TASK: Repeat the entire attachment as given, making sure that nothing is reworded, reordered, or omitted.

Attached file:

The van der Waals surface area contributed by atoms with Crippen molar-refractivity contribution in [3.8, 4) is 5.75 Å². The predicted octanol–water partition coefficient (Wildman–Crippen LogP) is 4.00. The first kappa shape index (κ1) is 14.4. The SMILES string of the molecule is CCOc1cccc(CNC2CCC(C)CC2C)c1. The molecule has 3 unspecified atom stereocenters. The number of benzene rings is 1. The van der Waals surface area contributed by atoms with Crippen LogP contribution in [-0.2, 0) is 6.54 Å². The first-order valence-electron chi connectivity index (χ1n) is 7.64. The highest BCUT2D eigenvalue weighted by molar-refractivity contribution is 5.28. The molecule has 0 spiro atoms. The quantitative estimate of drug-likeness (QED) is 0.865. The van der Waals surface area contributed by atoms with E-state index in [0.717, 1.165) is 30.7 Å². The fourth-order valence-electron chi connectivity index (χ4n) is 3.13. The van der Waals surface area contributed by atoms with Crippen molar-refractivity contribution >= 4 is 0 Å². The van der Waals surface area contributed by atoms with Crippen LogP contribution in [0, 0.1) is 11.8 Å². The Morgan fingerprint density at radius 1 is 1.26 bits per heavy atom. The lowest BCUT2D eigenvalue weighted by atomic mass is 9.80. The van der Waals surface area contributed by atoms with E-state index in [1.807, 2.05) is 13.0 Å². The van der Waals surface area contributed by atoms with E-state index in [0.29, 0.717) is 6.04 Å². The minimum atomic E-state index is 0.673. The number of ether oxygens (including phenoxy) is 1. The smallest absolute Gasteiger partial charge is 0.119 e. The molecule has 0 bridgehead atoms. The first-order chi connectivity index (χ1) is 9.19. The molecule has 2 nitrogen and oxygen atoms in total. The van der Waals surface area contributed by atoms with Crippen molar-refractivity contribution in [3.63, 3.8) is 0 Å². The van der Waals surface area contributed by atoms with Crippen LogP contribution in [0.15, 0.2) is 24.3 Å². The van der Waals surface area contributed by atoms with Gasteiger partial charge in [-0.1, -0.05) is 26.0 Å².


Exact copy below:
The van der Waals surface area contributed by atoms with Crippen molar-refractivity contribution in [3.8, 4) is 5.75 Å². The predicted octanol–water partition coefficient (Wildman–Crippen LogP) is 4.00. The first kappa shape index (κ1) is 14.4. The SMILES string of the molecule is CCOc1cccc(CNC2CCC(C)CC2C)c1. The molecule has 3 unspecified atom stereocenters. The number of benzene rings is 1. The van der Waals surface area contributed by atoms with Crippen LogP contribution in [-0.2, 0) is 6.54 Å². The first-order valence-electron chi connectivity index (χ1n) is 7.64. The highest BCUT2D eigenvalue weighted by molar-refractivity contribution is 5.28. The molecule has 0 spiro atoms. The quantitative estimate of drug-likeness (QED) is 0.865. The van der Waals surface area contributed by atoms with E-state index in [0.717, 1.165) is 30.7 Å². The fourth-order valence-electron chi connectivity index (χ4n) is 3.13. The van der Waals surface area contributed by atoms with Crippen molar-refractivity contribution >= 4 is 0 Å². The van der Waals surface area contributed by atoms with Crippen LogP contribution in [0, 0.1) is 11.8 Å². The Morgan fingerprint density at radius 1 is 1.26 bits per heavy atom. The lowest BCUT2D eigenvalue weighted by atomic mass is 9.80. The van der Waals surface area contributed by atoms with E-state index in [1.807, 2.05) is 13.0 Å². The van der Waals surface area contributed by atoms with E-state index in [0.29, 0.717) is 6.04 Å². The minimum atomic E-state index is 0.673. The number of ether oxygens (including phenoxy) is 1. The smallest absolute Gasteiger partial charge is 0.119 e. The molecule has 0 bridgehead atoms. The first-order chi connectivity index (χ1) is 9.19. The molecule has 2 nitrogen and oxygen atoms in total. The van der Waals surface area contributed by atoms with Crippen molar-refractivity contribution in [3.63, 3.8) is 0 Å². The van der Waals surface area contributed by atoms with Crippen LogP contribution in [0.15, 0.2) is 24.3 Å². The van der Waals surface area contributed by atoms with Gasteiger partial charge in [-0.1, -0.05) is 26.0 Å².